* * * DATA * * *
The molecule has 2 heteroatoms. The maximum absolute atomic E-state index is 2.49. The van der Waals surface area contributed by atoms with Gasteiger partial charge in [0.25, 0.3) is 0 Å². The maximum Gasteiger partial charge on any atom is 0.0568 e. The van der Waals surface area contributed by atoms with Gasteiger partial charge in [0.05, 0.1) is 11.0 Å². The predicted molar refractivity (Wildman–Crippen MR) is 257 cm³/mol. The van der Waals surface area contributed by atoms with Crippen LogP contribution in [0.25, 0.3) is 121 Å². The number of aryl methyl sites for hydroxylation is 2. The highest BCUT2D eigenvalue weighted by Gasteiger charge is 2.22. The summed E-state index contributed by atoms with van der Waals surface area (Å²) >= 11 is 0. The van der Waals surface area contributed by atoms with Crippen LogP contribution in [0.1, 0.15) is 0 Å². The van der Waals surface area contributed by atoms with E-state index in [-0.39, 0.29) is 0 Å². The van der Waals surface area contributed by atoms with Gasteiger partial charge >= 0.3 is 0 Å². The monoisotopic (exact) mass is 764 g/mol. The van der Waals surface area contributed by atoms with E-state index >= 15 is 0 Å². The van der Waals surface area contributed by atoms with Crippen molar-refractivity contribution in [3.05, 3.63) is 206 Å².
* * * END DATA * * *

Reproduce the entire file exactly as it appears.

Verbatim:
The molecule has 2 heteroatoms. The maximum absolute atomic E-state index is 2.49. The van der Waals surface area contributed by atoms with Gasteiger partial charge in [0.25, 0.3) is 0 Å². The maximum Gasteiger partial charge on any atom is 0.0568 e. The van der Waals surface area contributed by atoms with Gasteiger partial charge in [0.05, 0.1) is 11.0 Å². The predicted molar refractivity (Wildman–Crippen MR) is 257 cm³/mol. The van der Waals surface area contributed by atoms with Crippen LogP contribution in [0.25, 0.3) is 121 Å². The number of aryl methyl sites for hydroxylation is 2. The highest BCUT2D eigenvalue weighted by Gasteiger charge is 2.22. The summed E-state index contributed by atoms with van der Waals surface area (Å²) >= 11 is 0. The van der Waals surface area contributed by atoms with Crippen LogP contribution in [0.1, 0.15) is 0 Å². The van der Waals surface area contributed by atoms with E-state index in [-0.39, 0.29) is 0 Å². The van der Waals surface area contributed by atoms with Gasteiger partial charge >= 0.3 is 0 Å². The monoisotopic (exact) mass is 764 g/mol. The van der Waals surface area contributed by atoms with E-state index >= 15 is 0 Å². The van der Waals surface area contributed by atoms with Crippen molar-refractivity contribution in [3.05, 3.63) is 206 Å².